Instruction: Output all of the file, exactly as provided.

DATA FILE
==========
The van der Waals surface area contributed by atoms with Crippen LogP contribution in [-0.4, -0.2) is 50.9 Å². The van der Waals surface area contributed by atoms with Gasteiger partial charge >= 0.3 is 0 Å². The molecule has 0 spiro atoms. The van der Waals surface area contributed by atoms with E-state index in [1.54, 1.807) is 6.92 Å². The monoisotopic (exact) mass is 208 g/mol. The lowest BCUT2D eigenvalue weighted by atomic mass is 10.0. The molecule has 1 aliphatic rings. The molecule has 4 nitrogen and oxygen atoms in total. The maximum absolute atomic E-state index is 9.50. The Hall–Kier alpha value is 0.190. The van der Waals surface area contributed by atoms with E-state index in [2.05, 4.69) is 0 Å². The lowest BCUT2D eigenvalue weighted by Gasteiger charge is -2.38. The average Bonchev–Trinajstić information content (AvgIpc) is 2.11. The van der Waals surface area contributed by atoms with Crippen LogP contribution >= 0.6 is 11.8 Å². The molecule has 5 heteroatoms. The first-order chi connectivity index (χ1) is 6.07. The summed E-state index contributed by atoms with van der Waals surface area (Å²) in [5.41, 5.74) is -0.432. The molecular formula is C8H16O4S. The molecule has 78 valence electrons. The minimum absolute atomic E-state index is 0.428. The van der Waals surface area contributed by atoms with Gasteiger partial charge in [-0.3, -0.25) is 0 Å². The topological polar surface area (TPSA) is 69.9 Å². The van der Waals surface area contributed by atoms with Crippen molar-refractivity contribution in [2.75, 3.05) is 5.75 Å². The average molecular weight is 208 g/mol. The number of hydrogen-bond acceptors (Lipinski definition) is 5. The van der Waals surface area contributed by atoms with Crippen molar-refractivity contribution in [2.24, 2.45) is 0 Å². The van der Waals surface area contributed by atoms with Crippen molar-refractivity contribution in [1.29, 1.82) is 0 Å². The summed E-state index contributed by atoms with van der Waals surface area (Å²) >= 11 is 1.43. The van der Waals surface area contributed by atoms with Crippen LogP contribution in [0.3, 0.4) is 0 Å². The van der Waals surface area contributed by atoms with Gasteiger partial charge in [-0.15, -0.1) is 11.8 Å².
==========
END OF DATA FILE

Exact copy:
The van der Waals surface area contributed by atoms with Crippen LogP contribution in [-0.4, -0.2) is 50.9 Å². The van der Waals surface area contributed by atoms with Gasteiger partial charge >= 0.3 is 0 Å². The molecule has 0 spiro atoms. The van der Waals surface area contributed by atoms with E-state index in [1.54, 1.807) is 6.92 Å². The monoisotopic (exact) mass is 208 g/mol. The lowest BCUT2D eigenvalue weighted by atomic mass is 10.0. The molecule has 1 aliphatic rings. The molecule has 4 nitrogen and oxygen atoms in total. The maximum absolute atomic E-state index is 9.50. The Hall–Kier alpha value is 0.190. The van der Waals surface area contributed by atoms with E-state index in [2.05, 4.69) is 0 Å². The lowest BCUT2D eigenvalue weighted by Gasteiger charge is -2.38. The average Bonchev–Trinajstić information content (AvgIpc) is 2.11. The van der Waals surface area contributed by atoms with Crippen LogP contribution >= 0.6 is 11.8 Å². The molecule has 5 heteroatoms. The first-order chi connectivity index (χ1) is 6.07. The summed E-state index contributed by atoms with van der Waals surface area (Å²) in [5.41, 5.74) is -0.432. The molecular formula is C8H16O4S. The molecule has 78 valence electrons. The minimum absolute atomic E-state index is 0.428. The van der Waals surface area contributed by atoms with Gasteiger partial charge in [-0.3, -0.25) is 0 Å². The topological polar surface area (TPSA) is 69.9 Å². The van der Waals surface area contributed by atoms with Crippen molar-refractivity contribution in [2.75, 3.05) is 5.75 Å². The average molecular weight is 208 g/mol. The number of hydrogen-bond acceptors (Lipinski definition) is 5. The van der Waals surface area contributed by atoms with Crippen molar-refractivity contribution in [2.24, 2.45) is 0 Å². The van der Waals surface area contributed by atoms with Crippen molar-refractivity contribution in [1.29, 1.82) is 0 Å². The summed E-state index contributed by atoms with van der Waals surface area (Å²) >= 11 is 1.43. The van der Waals surface area contributed by atoms with Crippen LogP contribution in [0.3, 0.4) is 0 Å². The van der Waals surface area contributed by atoms with Gasteiger partial charge in [-0.15, -0.1) is 11.8 Å².